These mutual limits, along with New START’s robust verification
and compliance regime – including national technical means (e.g. satellites),
on-site inspections, required notifications, and data exchanges – enhance
stability and reduce incentives for either country to engage in an arms race.
Importantly, New START enables U.S. nuclear experts to inspect
Russian military sites that host both deployed and non-deployed strategic
weapons. These inspections provide a critical source of information on Russian
nuclear forces. Under New START, inspectors are permitted to count the number
of warheads on individual missiles, rather than having to rely solely on estimates.
No other treaty currently allows for such access and if the United States abandoned
New START, it would lose a critical source of intelligence, hampering
policymakers’ ability to make informed decisions.
New START was approved with overwhelming
bipartisan support from the national security and foreign policy communities. This
included past presidents, defense secretaries, secretaries of state, national
security advisors, and members of
Congress on both sides of the political aisle, as well as scores of
then-current and former senior government and military officials. The Treaty
was ratified with more than 70 votes in the Senate.
President Trump’s comments suggest two reasons he believes New
START is one-sided. First, he expresses concern that the United States has
fallen behind Russia in its nuclear capabilities. However, New START does not
limit U.S. nuclear modernization. The United States is currently pursuing a
near-complete overhaul of all elements of its strategic nuclear triad. Over the
next 30 years, the United States is slated to field a new ICBM, a new strategic
submarine, a new bomber, and a new nuclear cruise missile. While these systems can
be debated on their merits, none of these plans are inhibited by New START.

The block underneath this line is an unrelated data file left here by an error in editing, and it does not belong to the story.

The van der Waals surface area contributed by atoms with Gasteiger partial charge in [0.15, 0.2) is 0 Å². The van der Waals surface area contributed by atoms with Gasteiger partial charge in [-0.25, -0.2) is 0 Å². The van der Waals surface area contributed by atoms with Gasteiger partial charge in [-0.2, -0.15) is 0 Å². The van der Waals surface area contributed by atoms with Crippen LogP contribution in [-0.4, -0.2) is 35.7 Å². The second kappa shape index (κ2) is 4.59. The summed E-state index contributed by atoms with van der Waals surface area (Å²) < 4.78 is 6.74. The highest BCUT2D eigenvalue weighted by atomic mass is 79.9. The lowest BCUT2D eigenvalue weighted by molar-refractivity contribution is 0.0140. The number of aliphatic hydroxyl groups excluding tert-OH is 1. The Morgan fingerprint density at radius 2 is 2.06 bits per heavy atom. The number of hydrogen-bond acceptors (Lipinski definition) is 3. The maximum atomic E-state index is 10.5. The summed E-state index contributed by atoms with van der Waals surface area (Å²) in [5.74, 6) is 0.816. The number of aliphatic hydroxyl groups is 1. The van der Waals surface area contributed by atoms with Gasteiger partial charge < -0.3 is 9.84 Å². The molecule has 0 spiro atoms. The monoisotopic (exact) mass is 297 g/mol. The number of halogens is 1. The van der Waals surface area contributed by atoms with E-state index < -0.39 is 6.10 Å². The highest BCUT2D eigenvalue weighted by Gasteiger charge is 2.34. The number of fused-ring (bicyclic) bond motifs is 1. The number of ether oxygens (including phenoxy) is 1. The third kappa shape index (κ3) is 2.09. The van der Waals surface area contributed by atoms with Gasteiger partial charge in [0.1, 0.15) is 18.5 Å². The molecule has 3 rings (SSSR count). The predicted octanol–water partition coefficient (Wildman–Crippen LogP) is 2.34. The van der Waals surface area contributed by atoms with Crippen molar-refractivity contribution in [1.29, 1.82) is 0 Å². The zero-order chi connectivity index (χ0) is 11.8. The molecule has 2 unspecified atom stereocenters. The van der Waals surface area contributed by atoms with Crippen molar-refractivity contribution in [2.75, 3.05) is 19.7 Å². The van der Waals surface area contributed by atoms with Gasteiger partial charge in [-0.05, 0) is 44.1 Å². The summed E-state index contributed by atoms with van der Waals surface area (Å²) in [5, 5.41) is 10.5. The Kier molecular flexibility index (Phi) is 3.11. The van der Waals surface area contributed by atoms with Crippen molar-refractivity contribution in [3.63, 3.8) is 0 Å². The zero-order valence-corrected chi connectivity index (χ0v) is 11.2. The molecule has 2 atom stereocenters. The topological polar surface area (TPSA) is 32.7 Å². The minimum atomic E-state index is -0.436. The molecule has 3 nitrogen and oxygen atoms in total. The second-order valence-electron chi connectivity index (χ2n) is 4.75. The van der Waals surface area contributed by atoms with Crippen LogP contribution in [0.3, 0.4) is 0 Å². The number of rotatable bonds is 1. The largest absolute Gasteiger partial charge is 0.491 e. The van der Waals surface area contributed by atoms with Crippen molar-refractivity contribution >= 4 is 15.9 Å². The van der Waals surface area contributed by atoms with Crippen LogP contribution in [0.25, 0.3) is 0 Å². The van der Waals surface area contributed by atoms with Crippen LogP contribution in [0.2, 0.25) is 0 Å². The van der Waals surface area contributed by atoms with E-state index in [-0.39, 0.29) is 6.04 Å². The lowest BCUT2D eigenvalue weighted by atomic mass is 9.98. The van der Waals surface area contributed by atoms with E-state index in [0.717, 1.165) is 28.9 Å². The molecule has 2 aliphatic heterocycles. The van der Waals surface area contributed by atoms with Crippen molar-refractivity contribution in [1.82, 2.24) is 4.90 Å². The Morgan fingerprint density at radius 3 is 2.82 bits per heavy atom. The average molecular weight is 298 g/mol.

Second, the President alluded to a disparity in Russian and U.S.
strategic forces. Although it is true that Russia currently possesses more than
the treaty limits and the United States currently possesses less, the numbers
don’t provide the whole story. As Hans Kristensen of the Federation of American
Scientists has noted, Russia,
too, is in the middle of a major nuclear modernization program and is in the
process of fielding new systems (some of the systems improve the survivability
of the weapons, which actually enhances stability). The numbers fail to reflect
that, in order to keep within the limits of the Treaty, Russia will also begin
to retire the older systems it is replacing before the 2018 deadline. Down the
road, as the U.S. deploys its own new systems, fluctuations in the total
deployed and non-deployed nuclear warheads and launchers are also likely to occur.
Finally, New START helps meet one of the Trump administration’s
core stated foreign policy goals – to improve
relations with Russia. New START offers a vehicle for U.S.-Russian diplomatic
engagement and, despite worsening relations, cooperation on New START has been
a steady source of transparency and predictability on nuclear issues. Retaining
and eventually extending the treaty may be one of the best ways to meet President
Trump’s goal to improve U.S.-Russian relations—by maintaining predictability,
stability, and transparency on a mutual and existential common interest.